Wynn Resorts (NASDAQ:WYNN) and Las Vegas Sands (NYSE:LVS) both report second quarter earnings next week, setting the stage for the industry's earnings season. And with a presence in both Las Vegas and Macau, they will give us a look at how the world's two largest gaming markets are performing in 2017. 

Here's a look at what to look for when both companies report. 

Macau's skyline at night.

Image source: Getty Images.

The bar gaming companies want to beat

We know from reports from Macau's Gaming Inspection and Coordination Bureau that gaming revenue rose 21.9% in the second quarter of 2017. And that's the bar Wynn and Las Vegas Sands should be measured against. 

I think the best comparison is to gaming volume, or rolling and non-rolling chip volume, at each resort. This takes luck out of the equation, which can shift from quarter to quarter. For Wynn, the comparison will be difficult because Wynn Macau gave some gaming tables to Wynn Palace when it opened and the latter casino hasn't been open for a full year to make a comparison. But investors should see if gaming volume was up sequentially compared to a slight decline for Macau overall. I also expect Wynn Palace to increase revenue and EBITDA sequentially as it reaches full operations. 

At Las Vegas Sands, volume at Venetian Macau, Sands Cotai Central, and Sands Macau will be worth watching. They may all underperform Macau as a whole because of new competition opening within the last year, the company just wants to lose as little market share as possible.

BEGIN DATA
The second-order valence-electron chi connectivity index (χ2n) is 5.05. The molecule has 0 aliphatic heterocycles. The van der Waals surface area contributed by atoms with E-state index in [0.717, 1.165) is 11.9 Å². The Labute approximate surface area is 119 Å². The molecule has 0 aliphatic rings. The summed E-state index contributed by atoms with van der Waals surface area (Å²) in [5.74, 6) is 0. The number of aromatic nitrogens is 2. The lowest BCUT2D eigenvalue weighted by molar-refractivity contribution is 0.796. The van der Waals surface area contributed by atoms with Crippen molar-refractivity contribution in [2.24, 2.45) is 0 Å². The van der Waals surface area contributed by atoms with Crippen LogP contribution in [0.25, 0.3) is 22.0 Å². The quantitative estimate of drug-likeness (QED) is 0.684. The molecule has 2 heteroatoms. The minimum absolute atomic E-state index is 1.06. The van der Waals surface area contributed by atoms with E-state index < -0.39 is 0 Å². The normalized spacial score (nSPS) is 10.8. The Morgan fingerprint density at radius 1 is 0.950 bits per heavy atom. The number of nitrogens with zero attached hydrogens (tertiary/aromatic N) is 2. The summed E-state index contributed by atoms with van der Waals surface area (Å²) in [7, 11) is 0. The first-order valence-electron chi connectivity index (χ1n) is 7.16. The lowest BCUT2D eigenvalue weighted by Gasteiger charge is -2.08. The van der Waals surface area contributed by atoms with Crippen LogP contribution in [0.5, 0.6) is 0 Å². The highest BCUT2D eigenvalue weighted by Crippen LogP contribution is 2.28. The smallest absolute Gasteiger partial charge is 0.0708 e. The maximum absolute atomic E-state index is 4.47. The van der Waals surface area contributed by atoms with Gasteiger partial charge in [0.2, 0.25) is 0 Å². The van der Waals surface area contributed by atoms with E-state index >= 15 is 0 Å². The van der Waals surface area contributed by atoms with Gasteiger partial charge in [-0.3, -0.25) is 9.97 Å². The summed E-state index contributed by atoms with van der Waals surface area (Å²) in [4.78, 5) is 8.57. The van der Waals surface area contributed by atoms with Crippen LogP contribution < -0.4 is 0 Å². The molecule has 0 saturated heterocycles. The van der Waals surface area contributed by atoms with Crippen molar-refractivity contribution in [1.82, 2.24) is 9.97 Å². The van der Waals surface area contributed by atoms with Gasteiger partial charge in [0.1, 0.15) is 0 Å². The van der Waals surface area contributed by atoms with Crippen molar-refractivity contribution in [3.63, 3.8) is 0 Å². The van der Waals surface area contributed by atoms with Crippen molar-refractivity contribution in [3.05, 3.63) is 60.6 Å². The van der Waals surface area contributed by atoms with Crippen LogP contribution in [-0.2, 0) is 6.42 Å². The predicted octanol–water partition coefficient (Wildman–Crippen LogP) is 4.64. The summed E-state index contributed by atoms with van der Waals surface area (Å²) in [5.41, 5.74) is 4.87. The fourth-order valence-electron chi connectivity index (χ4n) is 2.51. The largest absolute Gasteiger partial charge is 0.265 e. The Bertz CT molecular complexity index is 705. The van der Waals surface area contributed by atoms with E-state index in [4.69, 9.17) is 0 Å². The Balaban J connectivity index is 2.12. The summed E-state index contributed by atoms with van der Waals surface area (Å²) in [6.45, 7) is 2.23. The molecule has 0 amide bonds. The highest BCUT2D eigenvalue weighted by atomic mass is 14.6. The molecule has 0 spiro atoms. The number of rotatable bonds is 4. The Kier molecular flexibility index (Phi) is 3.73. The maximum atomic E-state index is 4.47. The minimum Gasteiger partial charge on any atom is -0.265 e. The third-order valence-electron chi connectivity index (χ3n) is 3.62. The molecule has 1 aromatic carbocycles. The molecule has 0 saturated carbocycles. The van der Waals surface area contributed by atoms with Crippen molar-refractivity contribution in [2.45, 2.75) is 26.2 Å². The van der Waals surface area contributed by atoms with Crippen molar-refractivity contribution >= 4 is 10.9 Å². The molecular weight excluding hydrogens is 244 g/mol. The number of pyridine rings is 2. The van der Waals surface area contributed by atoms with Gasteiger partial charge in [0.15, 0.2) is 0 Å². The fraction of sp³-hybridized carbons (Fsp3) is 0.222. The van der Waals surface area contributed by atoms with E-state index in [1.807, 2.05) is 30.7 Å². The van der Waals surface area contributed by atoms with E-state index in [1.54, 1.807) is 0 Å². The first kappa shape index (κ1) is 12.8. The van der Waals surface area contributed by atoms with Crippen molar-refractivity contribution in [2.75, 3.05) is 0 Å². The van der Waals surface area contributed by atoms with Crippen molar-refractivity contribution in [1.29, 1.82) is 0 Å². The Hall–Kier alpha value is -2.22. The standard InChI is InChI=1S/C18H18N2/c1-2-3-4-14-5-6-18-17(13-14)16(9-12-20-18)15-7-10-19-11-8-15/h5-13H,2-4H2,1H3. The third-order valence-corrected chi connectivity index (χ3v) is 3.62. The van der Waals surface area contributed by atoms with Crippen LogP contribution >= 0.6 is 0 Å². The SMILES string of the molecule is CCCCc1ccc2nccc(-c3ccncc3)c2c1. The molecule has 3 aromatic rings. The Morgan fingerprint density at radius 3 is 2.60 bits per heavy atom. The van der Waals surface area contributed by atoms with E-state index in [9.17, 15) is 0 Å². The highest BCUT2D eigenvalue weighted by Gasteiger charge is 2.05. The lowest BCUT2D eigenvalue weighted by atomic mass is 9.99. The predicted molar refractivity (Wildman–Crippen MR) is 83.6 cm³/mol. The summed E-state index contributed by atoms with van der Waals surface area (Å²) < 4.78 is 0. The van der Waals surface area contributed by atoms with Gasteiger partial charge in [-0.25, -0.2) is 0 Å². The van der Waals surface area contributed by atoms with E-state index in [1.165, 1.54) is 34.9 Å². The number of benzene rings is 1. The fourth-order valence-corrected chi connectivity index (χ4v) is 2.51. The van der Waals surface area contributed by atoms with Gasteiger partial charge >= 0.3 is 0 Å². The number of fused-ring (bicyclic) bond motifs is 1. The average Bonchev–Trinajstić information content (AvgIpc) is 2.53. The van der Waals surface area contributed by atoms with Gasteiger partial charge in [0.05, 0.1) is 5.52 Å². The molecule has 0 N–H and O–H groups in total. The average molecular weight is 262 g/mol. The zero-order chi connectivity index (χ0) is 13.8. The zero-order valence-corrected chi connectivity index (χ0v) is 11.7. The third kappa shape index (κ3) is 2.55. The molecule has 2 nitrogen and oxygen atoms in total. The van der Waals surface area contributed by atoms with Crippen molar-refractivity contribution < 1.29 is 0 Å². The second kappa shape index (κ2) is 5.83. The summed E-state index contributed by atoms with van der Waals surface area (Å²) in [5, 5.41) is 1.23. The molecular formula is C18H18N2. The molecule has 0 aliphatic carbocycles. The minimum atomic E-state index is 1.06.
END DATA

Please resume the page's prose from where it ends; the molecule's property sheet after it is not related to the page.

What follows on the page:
The rock for gaming companies

Las Vegas will be a little less volatile than Macau for Wynn and Las Vegas Sands. June data isn't out yet, but in the three months ended May 31, gaming revenue on the Las Vegas Strip was up 2.6% to $1.55 billion. That's a good proxy to compare performance against, but non-gaming activities account for most of Las Vegas's revenue now, so growth could be higher if room rates or entertainment revenue were strong. 

I don't expect a lot of growth from Las Vegas, but it'll be a solid contributor to the bottom line for both Wynn and Las Vegas Sands. And it's a base from which they can build future growth projects, like Wynn Boston Harbor or Las Vegas Sands's aspiration of building in Japan. 

What Wynn and Sands need to show investors

The proxies Wynn Resorts and Las Vegas Sands are going to be judged by will be a little different this quarter. Wynn needs to show that Wynn Palace is performing well, meaning it needs to show a lot of growth in Macau. 

Las Vegas Sands is much larger than Wynn Resorts and will be expected to continue to generate cash to pay its dividend. The 4.7% dividend yield is arguably the best reason to own the stock right now but the company needs to continue to pump cash out of Asia to make those payments to investors. So, steady results would be found, despite the addition of The Parisian to Macau's portfolio last fall. 

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